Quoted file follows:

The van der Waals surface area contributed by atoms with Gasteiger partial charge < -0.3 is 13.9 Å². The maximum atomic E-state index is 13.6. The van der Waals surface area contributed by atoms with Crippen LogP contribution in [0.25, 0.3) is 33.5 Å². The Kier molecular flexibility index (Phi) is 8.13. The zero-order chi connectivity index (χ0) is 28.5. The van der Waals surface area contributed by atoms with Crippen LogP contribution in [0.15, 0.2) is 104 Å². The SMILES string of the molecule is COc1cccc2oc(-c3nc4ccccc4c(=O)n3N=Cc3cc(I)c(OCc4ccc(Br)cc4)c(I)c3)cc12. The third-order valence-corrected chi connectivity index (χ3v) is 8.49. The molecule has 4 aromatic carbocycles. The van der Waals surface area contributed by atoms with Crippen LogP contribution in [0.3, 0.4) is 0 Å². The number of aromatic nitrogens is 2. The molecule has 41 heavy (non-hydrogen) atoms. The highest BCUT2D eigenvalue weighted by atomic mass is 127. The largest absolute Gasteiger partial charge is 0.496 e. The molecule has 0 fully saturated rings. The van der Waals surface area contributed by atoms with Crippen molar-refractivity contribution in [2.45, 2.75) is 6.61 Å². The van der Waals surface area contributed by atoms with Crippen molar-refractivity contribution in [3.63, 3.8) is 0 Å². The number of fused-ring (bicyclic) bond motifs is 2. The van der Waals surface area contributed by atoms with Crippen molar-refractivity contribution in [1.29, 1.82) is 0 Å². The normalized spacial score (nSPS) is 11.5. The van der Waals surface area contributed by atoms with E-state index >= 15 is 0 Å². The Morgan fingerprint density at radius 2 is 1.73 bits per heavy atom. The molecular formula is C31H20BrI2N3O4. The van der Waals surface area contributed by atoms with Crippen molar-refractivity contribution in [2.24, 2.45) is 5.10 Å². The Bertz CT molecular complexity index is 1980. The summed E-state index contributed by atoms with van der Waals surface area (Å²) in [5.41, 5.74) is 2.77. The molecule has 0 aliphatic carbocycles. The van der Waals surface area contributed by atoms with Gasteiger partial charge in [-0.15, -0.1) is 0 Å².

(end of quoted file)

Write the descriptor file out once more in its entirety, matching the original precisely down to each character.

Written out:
The van der Waals surface area contributed by atoms with Gasteiger partial charge < -0.3 is 13.9 Å². The maximum atomic E-state index is 13.6. The van der Waals surface area contributed by atoms with Crippen LogP contribution in [0.25, 0.3) is 33.5 Å². The Kier molecular flexibility index (Phi) is 8.13. The zero-order chi connectivity index (χ0) is 28.5. The van der Waals surface area contributed by atoms with Crippen LogP contribution in [0.15, 0.2) is 104 Å². The SMILES string of the molecule is COc1cccc2oc(-c3nc4ccccc4c(=O)n3N=Cc3cc(I)c(OCc4ccc(Br)cc4)c(I)c3)cc12. The third-order valence-corrected chi connectivity index (χ3v) is 8.49. The molecule has 4 aromatic carbocycles. The van der Waals surface area contributed by atoms with Crippen LogP contribution in [0.3, 0.4) is 0 Å². The number of aromatic nitrogens is 2. The molecule has 41 heavy (non-hydrogen) atoms. The highest BCUT2D eigenvalue weighted by atomic mass is 127. The largest absolute Gasteiger partial charge is 0.496 e. The molecule has 0 fully saturated rings. The van der Waals surface area contributed by atoms with Crippen molar-refractivity contribution in [2.45, 2.75) is 6.61 Å². The van der Waals surface area contributed by atoms with Crippen molar-refractivity contribution in [3.63, 3.8) is 0 Å². The number of fused-ring (bicyclic) bond motifs is 2. The van der Waals surface area contributed by atoms with Crippen molar-refractivity contribution in [1.29, 1.82) is 0 Å². The normalized spacial score (nSPS) is 11.5. The van der Waals surface area contributed by atoms with E-state index >= 15 is 0 Å². The Morgan fingerprint density at radius 2 is 1.73 bits per heavy atom. The molecular formula is C31H20BrI2N3O4. The van der Waals surface area contributed by atoms with Crippen molar-refractivity contribution in [2.24, 2.45) is 5.10 Å². The Bertz CT molecular complexity index is 1980. The summed E-state index contributed by atoms with van der Waals surface area (Å²) in [5.41, 5.74) is 2.77. The molecule has 0 aliphatic carbocycles. The van der Waals surface area contributed by atoms with Gasteiger partial charge in [-0.15, -0.1) is 0 Å².